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On Not Knowing How to Dance

 Rudolf Laban and the Geometry of Dance, directed by Valerie Preston-Dunlop and Anna Carlisle. 2008. Photo by Iwona Wojnicka. Courtesy Wikimedia Commons.
Fig. 1. Mary Wigman at Monte Verità. Film frame from Living Architecture: Rudolf Laban and the Geometry of Dance (2008), directed by Valerie Preston-Dunlop and Anna Carlisle. Photo by Iwona Wojnicka. Courtesy Wikimedia Commons.

It’s rare to read an account of the process of learning about a new art form or medium from the beginning. Maybe because, at least for me, it’s hard to remember the first time I read a poem or a novel or saw a painting or heard a piece of music. Or maybe because that experience merges uncomfortably with a non-critical stance of “appreciation,” a word that doesn’t deserve some of the pejorative associations attached to it.

How do you describe that “oh” when you realize painting can do something different than poetry can, or that film has its own language, or that there’s a history of process-based dance? I don’t mean to summon up the ghost of medium-specificity here, but rather to turn in the other direction, to the phenomenology of beginning to learn about something. How does this process take shape? What does it feel like? What are the initial barriers? What efforts at translation occur, and what distortions follow? I don’t know anything about dance. I’ve been trying to learn, and to learn in a place that does not have a ballet company or a set of longstanding cultural institutions that encourage this kind of learning.

When it comes to modernist aesthetics, dance doesn’t come up very often, really, at least in comparison to painting, poetry, fiction, and film. I can’t remember anything about dance in Raymond Williams, nor in various collections of modernist manifestoes, nor, until lately, in the essential revisions of modernism that comprise the new modernist studies. Thematically, of course, there’s a lot of gazing at dancers in modernism, a gendering of the dancing body that Yvonne Rainer would definitively unpack and explode in Trio A (1966) and that Anne Teresa de Keersmaeker would investigate in the first part of her Fases (1982), the part with two women in matching dresses casting their multiple shadows on the walls. But it’s odd how little thinking there is about the poetic line as an analogue for the choreographed movement of the arm, or about the page as a notation for a performance (somewhere Helen Vendler calls a poem a “script” for a performance).

Ernst Ludwig Kirchner. Dance Group of the Mary Wigman School. Dresden, 1926. Courtesy Wikimedia Commons.
Fig. 2. Ernst Ludwig Kirchner. Dance Group of the Mary Wigman School. Dresden, 1926. Courtesy Wikimedia Commons.

There’s a complicated tradition of thinking about poetry as song, though. Jahan Ramazani has written recently, and beautifully, about it. Others have tried to delink poetry from lyric and from song, or to historicize it a bit. But even at the moments of English poetry’s closest association with singing, there’s an underwritten history of movement. It could be the frenzy of the Platonic rhapsode, or it could be Yeats’s preoccupation with Loie Fuller or with the stillness of the long-legged fly, or it could be Frank O’Hara’s notation of walking through New York. Charles Olson’s idea of the poetic line as a measure of breath almost gets there. Amiri Baraka collaborated with the dancers of the Judson Memorial Church in the early 1960s. So did Diane di Prima. And O’Hara, briefly, before he died in 1966. Thinking about movement in poetry is important not only for these metaphors of the line, but also because it demands greater attention to disability, ableism, and the ways that accounts of the poetic senses or physical dispositions have sometimes assumed a normatively abled body.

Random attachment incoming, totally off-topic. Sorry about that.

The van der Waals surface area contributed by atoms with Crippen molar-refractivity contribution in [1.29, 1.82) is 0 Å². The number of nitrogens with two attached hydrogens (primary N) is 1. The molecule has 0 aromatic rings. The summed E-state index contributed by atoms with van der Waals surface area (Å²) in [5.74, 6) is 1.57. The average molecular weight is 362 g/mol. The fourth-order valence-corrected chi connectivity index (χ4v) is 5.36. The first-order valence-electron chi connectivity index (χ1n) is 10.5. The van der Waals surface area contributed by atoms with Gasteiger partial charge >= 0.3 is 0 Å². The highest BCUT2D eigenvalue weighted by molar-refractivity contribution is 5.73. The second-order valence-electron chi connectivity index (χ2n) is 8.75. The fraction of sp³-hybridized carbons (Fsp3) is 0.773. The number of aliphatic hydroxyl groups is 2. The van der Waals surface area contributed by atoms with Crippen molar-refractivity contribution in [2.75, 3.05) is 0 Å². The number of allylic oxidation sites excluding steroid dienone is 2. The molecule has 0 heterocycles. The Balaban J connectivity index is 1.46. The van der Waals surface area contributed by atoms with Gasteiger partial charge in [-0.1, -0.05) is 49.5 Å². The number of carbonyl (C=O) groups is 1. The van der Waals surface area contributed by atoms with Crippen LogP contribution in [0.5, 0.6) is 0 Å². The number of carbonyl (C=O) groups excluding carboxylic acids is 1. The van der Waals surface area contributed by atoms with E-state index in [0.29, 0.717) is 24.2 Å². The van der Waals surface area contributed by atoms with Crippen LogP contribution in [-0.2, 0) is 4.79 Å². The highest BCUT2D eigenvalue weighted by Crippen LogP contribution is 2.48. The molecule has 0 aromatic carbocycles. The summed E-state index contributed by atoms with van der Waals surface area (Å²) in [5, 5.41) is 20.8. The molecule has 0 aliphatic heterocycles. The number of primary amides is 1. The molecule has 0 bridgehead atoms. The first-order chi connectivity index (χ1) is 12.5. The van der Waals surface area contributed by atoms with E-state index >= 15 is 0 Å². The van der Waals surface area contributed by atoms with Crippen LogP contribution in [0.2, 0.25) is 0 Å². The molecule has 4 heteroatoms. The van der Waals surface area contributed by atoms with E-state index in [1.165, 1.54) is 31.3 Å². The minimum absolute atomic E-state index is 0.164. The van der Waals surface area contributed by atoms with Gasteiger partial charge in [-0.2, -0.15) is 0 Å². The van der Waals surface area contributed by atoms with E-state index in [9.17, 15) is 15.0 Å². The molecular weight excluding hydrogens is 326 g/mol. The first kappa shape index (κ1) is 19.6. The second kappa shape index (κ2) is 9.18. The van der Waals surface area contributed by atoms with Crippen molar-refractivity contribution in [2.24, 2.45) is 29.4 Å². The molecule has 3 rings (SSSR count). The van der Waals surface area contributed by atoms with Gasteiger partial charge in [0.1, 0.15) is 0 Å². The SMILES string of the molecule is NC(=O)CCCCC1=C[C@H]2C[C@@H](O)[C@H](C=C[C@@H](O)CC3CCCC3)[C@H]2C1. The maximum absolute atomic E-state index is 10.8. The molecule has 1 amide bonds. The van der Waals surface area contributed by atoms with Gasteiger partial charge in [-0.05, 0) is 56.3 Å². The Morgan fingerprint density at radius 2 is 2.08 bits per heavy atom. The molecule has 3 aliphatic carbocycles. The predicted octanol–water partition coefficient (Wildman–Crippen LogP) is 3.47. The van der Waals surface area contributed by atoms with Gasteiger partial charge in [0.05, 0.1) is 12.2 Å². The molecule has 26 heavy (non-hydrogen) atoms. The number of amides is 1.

At first, I thought about writing this piece in dialogue with other conversations about modernism and dance, but that started to feel too much like the preparation for an academic article. Susan Jones has written wonderfully on modernism and dance. I’m not intending to propose, in this piece, a new way of recasting modernism by including dance. Instead, I’m going to reflect on the way that my encounters with dance, at first sporadic, and now immersive, make a timeline of my life—that manner in which repeated encounters with art become the plot of a life. I’m going to try to take a different approach, one more in keeping with the mandate of this blog.

Last year I read Brian Blanchfield’s Proxies: Essays Near Knowing (2016), a series of essays on various topics and themes—tumbleweeds, housesitting, owls, the “near term”—crafted with a special kind of constraint. Blanchfield sets himself the task of writing without looking up information or doing any research. The progression of each essay depends on where his mind goes, and the effect is a marvelous inquiry into the self traced through objects and ideas. It’s a contemporary Confessions, but its structure is sui generis, because each essay relies on the contingent associations produced by the exigency of continuing to write about something while discarding all the trappings of big data and broad internet searching.